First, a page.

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Mtn Dew Rhetorical Analysis

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kevin trumpeter

on 9 July 2014

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Transcript of Mtn Dew Rhetorical Analysis

Q: What does Mountain Dew have to do with mountains?
The Evolution of
Mountain Dew
A Rhetorical Analysis of Brand Identity
The ads orginally featured cartoon hillbillies engaged in zany antics.
"The bottle was green glass with white paint showing a hillbilly shooting at
a revenuer running from an outhouse."
Source: http://madmenpodcast.com/mountain-dew/
"Mountain Dew" is a slang term for "moonshine"
The name and iconograpy pay tribute to the company's origin in the foothills of the Smokey Mountains.
The name subtly suggests the beverage's original purpose as a "mixer" for strong liquor.
In southern culture, the moonshiner is a folk hero - someone who stands up to the "establishment" by defending his right to sell untaxed, homemade whiskey.
Mountain Dew used such cultural imagery to appeal to young people in the 1960s, many of whom would identify with the moonshiner's ethos of wildness and rebellion against authority.
The Mountain Dew company attempts to revamp its image for a new generation of young people.
The new advertisements still associate consumption of the soda with zany antics, but its original hillbilly characters have now been replaced by cowboys.
This second generation of rustic spokespeople are also more inclined to participate in recreational activities popular among suburban teens.
The message is that Mountain Dew is the official drink of "suburban cowboys."
1990s - Present
Although energetic outdoor activities still dominate the advertisements, the product continues to distance itself from iconic representatives of rural American life.
It is now more likely to feature images of "extreme" sports enthusiasts.
Over the years,
Mtn Dew
advertisements have changed the images they've used to sell their product, but some features remain consistent:
While there have been efforts in recent years to design ads that appeal to a more diverse audience, the ads in this analysis demonstrate that the target audience has primarily consisted of white, suburban, adolescent males.
In order to appeal to this demographic, print and TV ads always attempt to create a causal connection between drinking their product and the spontaneous outbreak of highly energetic and often dangerous recreational activities.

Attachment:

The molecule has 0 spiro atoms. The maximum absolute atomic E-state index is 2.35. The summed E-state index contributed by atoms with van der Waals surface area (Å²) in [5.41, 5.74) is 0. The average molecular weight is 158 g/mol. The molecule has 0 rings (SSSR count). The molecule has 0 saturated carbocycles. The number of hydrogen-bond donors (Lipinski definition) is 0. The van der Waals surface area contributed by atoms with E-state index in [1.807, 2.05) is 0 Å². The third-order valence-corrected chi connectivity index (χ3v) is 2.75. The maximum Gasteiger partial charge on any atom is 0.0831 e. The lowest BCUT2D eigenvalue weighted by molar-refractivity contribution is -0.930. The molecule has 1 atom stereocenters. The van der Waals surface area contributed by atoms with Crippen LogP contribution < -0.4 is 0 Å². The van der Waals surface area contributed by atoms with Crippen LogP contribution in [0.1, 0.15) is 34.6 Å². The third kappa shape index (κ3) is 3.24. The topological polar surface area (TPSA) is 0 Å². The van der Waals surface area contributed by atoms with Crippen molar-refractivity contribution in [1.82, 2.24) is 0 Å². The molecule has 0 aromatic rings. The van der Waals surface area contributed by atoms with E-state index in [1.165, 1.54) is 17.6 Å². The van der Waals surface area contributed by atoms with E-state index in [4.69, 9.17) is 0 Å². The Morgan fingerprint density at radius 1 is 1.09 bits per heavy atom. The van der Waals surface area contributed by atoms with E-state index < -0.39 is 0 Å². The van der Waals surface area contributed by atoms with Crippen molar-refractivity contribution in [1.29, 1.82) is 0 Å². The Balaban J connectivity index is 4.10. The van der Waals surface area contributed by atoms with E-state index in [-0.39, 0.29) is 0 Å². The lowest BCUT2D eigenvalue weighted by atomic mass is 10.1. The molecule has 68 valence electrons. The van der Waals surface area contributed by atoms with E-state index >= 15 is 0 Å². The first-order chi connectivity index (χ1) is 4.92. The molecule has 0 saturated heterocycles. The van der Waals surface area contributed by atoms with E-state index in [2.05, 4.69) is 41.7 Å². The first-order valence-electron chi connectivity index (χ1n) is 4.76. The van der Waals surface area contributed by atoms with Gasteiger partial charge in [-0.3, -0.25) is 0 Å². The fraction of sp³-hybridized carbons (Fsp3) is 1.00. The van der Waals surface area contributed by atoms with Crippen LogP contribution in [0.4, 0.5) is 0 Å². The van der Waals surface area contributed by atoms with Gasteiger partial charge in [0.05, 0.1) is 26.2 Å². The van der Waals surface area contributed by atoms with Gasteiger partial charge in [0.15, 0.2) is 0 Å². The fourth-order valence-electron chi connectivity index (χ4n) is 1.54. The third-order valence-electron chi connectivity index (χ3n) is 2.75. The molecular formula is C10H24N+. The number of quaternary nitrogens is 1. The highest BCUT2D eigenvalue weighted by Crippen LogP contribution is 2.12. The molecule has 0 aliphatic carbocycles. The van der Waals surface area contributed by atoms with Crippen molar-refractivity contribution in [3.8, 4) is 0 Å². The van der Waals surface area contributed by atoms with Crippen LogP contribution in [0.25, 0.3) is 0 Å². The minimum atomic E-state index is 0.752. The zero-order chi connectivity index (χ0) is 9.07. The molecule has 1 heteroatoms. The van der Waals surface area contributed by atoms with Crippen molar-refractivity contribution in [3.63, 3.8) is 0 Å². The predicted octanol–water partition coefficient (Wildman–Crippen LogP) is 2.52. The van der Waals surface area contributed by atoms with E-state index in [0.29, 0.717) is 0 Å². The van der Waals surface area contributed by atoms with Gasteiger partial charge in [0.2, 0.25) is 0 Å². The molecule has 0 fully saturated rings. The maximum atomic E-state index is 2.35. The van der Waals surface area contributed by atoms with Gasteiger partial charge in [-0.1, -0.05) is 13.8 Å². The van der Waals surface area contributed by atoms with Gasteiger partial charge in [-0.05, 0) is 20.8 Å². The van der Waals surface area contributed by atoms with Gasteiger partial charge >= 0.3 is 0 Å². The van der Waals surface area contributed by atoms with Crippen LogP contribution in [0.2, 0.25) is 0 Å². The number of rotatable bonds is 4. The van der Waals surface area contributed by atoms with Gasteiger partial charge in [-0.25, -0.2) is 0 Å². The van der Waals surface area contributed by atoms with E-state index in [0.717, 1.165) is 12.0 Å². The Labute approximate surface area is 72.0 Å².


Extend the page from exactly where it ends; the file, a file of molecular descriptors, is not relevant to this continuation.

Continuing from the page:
"It'll tickle yore innards"
"Yahoo! Mountain Dew"
"Mountain Dew'll do it fer yew."
Advertising copy originally used hillbilly idioms to endorse the drink:
handwritten font
indicate that this is not a beverage
for people who care about appearing sophisticated.
The fact that it has about 20% more sugar and 80% more caffeine than most other sodas perhaps lends this claim some validity.
The mindless enthusiasm for such behavior exhibited by the people in these advertisements fosters perceptions of the beverage as a mild stimulant or even a euphoria-inducing intoxicant.
When it first came on the market, there were also rumors that the beverage had intoxicating qualities.
Willy the Hillbilly
moonshine jug
The "revenuer" is the federal tax agent who works to shut down unlicensed liquor operation.
He is a stock "bad guy" in white southern cultural mythology who would be associated with invasive and unjust federal authority.
These dew drinkers presume to enjoy the carefree and adventurous life conventionally associated with cowboys, despite the fact that they have been born into a largely suburban, late-twentieth century world.
From hillbillies to cowboys to snowboarders, the principle figures in the advertisements have always been associated with risky behavior in the great outdoors
Mtn. Dew's exaggerated informality sets the drink apart from
ads of the era, which typically try to associate their beverage with classy behavior.
Catch Phrases
They are also capable of enjoying the finer things in life because they have
Coca-Cola drinkers are encouraged to imagine themselves drinking in ritzy locations like
Full transcript